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Captain Ron Reviews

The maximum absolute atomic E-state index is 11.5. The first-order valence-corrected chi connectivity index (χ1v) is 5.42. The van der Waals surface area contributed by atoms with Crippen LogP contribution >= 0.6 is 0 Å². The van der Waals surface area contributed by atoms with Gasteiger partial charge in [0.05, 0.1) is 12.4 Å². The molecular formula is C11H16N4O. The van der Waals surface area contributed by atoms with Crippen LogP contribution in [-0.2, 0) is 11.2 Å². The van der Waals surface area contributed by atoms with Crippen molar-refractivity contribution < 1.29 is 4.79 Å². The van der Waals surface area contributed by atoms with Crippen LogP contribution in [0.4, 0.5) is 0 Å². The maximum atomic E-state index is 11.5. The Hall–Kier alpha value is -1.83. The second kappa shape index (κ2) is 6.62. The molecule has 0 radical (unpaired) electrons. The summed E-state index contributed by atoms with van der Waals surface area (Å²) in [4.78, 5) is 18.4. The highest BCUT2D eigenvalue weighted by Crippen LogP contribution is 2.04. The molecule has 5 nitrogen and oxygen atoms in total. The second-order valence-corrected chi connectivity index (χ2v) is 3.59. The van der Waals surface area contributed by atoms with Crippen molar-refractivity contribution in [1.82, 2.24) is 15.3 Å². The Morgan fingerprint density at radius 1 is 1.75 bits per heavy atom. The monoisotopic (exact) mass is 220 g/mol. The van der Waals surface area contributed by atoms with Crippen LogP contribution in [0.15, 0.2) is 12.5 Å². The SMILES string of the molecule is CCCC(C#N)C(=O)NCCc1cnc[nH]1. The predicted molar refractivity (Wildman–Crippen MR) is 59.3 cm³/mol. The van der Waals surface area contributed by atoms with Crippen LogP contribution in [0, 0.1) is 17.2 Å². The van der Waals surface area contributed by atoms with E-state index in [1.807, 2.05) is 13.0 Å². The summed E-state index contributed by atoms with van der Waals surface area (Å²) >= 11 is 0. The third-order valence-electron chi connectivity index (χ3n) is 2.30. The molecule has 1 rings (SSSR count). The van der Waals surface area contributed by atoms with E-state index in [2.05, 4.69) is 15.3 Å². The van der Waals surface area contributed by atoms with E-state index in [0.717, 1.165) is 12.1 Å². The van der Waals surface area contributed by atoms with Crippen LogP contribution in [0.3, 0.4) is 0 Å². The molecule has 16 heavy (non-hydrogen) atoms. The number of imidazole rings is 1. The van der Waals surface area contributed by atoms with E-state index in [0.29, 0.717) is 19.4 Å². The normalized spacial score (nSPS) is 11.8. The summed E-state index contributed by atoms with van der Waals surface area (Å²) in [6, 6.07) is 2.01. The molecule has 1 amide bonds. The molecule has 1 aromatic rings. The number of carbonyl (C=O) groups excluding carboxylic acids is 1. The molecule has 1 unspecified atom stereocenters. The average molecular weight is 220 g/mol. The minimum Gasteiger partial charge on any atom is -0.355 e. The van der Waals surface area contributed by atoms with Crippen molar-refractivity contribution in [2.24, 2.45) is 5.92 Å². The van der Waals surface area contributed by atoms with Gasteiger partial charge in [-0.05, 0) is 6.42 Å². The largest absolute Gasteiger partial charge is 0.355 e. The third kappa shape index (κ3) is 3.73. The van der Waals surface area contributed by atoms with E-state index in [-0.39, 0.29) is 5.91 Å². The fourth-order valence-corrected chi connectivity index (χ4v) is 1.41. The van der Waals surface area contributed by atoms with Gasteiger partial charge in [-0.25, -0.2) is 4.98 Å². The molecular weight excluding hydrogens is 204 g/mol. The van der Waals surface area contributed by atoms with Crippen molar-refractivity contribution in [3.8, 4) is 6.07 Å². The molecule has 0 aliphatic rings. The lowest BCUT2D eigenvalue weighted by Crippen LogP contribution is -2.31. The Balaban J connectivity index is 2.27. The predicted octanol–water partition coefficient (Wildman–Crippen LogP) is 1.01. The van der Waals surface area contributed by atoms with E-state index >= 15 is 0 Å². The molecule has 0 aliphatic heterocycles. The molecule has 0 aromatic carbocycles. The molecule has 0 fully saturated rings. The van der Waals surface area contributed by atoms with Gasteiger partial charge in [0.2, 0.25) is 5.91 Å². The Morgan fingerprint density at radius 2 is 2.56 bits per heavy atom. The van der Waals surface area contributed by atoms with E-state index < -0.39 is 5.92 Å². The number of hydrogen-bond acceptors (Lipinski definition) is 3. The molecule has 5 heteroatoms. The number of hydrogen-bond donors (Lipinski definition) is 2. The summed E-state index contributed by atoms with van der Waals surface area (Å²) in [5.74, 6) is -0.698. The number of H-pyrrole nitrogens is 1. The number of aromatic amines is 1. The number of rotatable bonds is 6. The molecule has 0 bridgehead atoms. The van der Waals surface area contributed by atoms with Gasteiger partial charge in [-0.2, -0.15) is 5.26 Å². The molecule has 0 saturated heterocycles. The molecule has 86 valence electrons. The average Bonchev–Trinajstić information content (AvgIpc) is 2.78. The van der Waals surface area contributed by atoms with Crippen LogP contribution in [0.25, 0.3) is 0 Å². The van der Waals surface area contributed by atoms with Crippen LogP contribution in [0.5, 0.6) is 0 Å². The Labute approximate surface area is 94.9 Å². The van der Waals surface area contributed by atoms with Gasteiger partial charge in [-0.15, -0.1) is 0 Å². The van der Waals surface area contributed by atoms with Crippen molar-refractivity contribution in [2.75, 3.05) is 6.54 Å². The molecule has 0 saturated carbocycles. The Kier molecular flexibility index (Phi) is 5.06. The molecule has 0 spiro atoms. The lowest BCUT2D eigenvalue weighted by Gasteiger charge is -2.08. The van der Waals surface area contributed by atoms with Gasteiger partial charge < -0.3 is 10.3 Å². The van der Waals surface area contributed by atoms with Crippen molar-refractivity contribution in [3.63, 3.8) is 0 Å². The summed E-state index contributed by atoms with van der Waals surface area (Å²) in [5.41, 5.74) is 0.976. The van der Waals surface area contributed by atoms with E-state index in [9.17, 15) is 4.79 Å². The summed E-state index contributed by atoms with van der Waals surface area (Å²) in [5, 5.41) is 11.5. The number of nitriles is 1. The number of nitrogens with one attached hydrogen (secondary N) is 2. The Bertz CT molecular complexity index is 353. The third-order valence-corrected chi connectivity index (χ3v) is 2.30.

Former Disney juvenile star Kurt Russell looks right at home in CAPTAIN RON, a bland, seagoing, feature-length sitcom which recycles the displaced-dad theme from the studio's recent hit WHAT ABOUT BOB? to little effect. Russell plays the title character, a dreadlocked, drydocked bum hired to pilot a boat, The Wanderer, which was once supposed to have belonged to Clark Gable and Carole Lombard. The boat has been inherited from a long-forgotten uncle by a yuppie family consisting of Martin Harvey (Martin Short), his wife Katherine (Mary Kay Place), their budding teenage daughter Caroline (Meadow Sisto) and pre-adolescent son Benjamin (Benjamin Salisbury). Though not shipwrecked, The Wanderer, docked in the Caribbean, does turn out to be more of a wreck than a ship, a point injudiciously relayed to boat broker Donaldson (Paul Anka), who plans to junk it as soon as it hits port in Miami. Rather than leaving the sailing to Ron, Martin hauls his family south to soak up some adventure that, of course, gets out of hand. Though plagued by a sense of indirection that causes him to navigate past island stops on the trip, Ron otherwise proves an expert seaman. He also proves more popular with Martin's family than Martin himself. Under Ron's influence Caroline is soon out getting tattooed while Benjamin drinks beer and gambles at Monopoly with Ron's "friend," an island hooker, and Ron gets some hands-on experience of his own while teaching Katherine how to work the ship's wheel. Martin's family, all of whom were initially opposed to the trip, wind up having more fun than Martin, who means to put a stop to it by firing Ron forthwith. Unfortunately, it's a little too forthwith because Martin also throws Ron's paramour ashore before she can get paid for winning a game of strip Monopoly, leading her pimp to ambush the Martin vessel and steal it away to Cuba. There Martin and family stage a daring rescue with some last-minute help from Ron, who even manipulates the rescue to make Martin look like the hero, restoring Martin's manhood and status as head of his clan and his boat. When the moment comes to turn over the boat, which has undergone an amazing transformation after just a little scrubbing and swabbing, Martin instead turns back to the sea leaving Donaldson sputtering on the dock. Like virtually every Disney comedy released for the last several years, CAPTAIN RON starts well but gets soggier as it goes along. As usual, the cast can't really be faulted. Russell has just the right mix of saltiness and warmth as Ron. Place is also appealing as the mom of the piece, predictably keeping her wits while her husband loses his and still managing to fill a pair of cutoffs in eye-catching fashion. The kids are capable though standard-issue sitcom charmers. The glaring problem is Short's miscasting in a role that seems perversely calculated to display none of his comic talents. To say the least, the thankless role as the slow-burning responsible member of the ensemble is ill-suited to someone who set a new standard for inspired lunacy on "SCTV," the landmark comedy series which showcased Short in roles ranging from hyperactive super-schnook Ed Grimley to "the kid from DELIVERANCE." Even if he'd intended to expand his range--an affliction that seems peculiar to comedy topliners--this is a less-than-ideal vehicle. The "displaced dad" angle seems arbitrarily grafted onto the screenplay for no better reason than that it worked in WHAT ABOUT BOB?, in which psychiatrist-dad Richard Dreyfuss found himself vying with lovable-lunatic patient Bill Murray for the affections of his family. In fact, there is no compelling reason whatsoever for Martin's dislike of Ron, but Thom Eberhardt and John Dwyer's screenplay is rarely logical, much less inspired. After setting up a HOOK-style climax of a sea battle with real-life "pirates of the Caribbean," the actual action consists largely of Ron below deck on the ship's radio screaming for Coast Guard assistance. Despite the appealing window dressing, it all amounts to yet another ho-hum entry from a studio that now seems bent on "perfecting" a new genre in the fatally forgettable big-star comedy. (Adult situations.)